A few months later, in 2001, an economic crisis, followed by the 9/11 attacks, would wipe out most stocks.  I had left at the right time. 
I threw on a backpack, and started traveling, mostly around Egypt and the Mediterranean countries, trying to find that next elusive step in my life.  I walked the 800-kilometre Camino to Santiago in northern Spain, and there, received the inspiration to walk the Way of the Soul to Jerusalem for peace.  It was also on this Camino that I would fatefully meet Alberto, the man who would share my path in more ways than I could have possibly imagined. 
And to those who claim that it’s easy to change when you have no other responsibilities or obligations: until early this year we were living an idyllic life in Spain, within walking distance to the beach and everything that we needed.  But we were becoming increasingly dissatisfied with the education our daughter was receiving at her school.  We also felt stifled in our desires to pursue our dreams.  We opened ourselves to change without knowing what form it would take.  We really wanted to live in New York, but could not make it happen, so we let it go.  A chance visit to Canada over Christmas opened a door that we could not have anticipated, allowing us to live here with a home, car and furniture given to us, and a great little school within walking distance.  The opportunity presented itself, waiting for us to have the courage to grab it.  And we’re very glad that we did!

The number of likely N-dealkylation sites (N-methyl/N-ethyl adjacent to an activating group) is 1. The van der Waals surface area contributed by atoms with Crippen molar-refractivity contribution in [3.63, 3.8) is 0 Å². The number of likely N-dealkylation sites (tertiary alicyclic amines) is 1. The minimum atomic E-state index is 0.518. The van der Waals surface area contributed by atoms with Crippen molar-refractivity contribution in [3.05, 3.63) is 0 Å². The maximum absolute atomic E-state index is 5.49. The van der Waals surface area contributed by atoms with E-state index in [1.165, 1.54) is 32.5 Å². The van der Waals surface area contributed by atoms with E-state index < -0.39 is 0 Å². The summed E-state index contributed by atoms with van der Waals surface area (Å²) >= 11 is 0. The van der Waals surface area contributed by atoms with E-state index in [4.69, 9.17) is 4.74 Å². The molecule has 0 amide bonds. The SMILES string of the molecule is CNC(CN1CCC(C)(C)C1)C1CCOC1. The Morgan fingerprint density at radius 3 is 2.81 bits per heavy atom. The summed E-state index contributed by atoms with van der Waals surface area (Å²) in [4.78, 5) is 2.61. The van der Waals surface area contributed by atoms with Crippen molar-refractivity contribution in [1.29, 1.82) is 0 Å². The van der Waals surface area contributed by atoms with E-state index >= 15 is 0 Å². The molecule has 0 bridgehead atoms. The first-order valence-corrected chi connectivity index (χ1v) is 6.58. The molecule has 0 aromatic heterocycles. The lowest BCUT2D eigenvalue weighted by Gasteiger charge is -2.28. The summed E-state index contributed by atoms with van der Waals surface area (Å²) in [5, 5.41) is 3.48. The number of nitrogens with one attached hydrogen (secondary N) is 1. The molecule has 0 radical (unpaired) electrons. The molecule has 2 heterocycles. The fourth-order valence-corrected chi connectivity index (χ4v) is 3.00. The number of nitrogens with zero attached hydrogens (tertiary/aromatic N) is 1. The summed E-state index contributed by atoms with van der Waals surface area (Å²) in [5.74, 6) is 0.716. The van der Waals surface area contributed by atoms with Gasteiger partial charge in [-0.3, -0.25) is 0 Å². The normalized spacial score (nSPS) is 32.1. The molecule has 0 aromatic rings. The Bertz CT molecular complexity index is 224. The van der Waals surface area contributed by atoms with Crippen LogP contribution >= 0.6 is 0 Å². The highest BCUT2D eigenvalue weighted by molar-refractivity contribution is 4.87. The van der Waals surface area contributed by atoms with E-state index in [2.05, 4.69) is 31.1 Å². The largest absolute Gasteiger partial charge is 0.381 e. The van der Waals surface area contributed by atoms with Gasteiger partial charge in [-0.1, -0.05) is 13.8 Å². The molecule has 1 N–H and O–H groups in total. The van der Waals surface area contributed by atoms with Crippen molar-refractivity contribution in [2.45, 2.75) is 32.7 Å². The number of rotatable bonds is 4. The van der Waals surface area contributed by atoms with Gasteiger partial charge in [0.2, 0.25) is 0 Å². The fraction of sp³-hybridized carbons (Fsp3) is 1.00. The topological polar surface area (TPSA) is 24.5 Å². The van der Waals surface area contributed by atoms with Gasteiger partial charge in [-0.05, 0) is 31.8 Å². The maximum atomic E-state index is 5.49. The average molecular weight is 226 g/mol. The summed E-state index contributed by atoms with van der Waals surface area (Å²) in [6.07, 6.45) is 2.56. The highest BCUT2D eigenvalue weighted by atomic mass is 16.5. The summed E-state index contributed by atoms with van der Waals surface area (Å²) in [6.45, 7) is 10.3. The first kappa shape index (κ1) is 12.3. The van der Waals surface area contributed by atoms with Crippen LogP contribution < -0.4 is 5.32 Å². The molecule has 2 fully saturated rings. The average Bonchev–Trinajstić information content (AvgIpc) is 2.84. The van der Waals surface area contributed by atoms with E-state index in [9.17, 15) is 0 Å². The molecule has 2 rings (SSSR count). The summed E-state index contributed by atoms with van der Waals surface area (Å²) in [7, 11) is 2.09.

So am I just lucky? 
I don’t think so.  Every time I have followed my heart—every time I have risked—even when the move didn’t make sense in the beginning, I have been enriched.  I believe there’s a longing in the heart of each and every one of us that nudges us in the direction of our dreams.  We may not know what they are or what they look like, but we do know that they somehow uplift us and bring us joy.  In my case, my desire for change and growth brought about the opportunities; or perhaps more accurately, on a subconscious level, on a soul level, I created the opportunities.  I (with the help of my Higher Self, my angels, and the Universe conspiring to bring me closer to joy) brought the opportunities into my existence.  But only I had the final choice to act on them. 
Some may still call my life the result of luck.  I say it is choice that grabbed the chance and made it real. 


  1. Mony, mi padre siempre me decía una frase: "al saber le llaman suerte". Es cierto. El saber es estar consciente, escuchar el corazón y aprovechar las oportunidades. Tu vida es un buen ejemplo; no tienes suerte, eres sabia! ;-) Me gustaría escribirlo en inglés, pero es tarde y estoy un poco cansada para ese esfuerzo... sorry! xxxx.

  2. Great story, Mony. I'm very happy for you. And I share your view - luck is knowing how to recognize and make the right choices when they present themselves. All the best in beautiful Canada from beautiful Scotland.

  3. Thanks Gemma. I'm sure you of all people could relate! Hope Scotland is treating you all well, and hope to see you one day perhaps por las playas gaditanas ;-) Un abrazo para todos.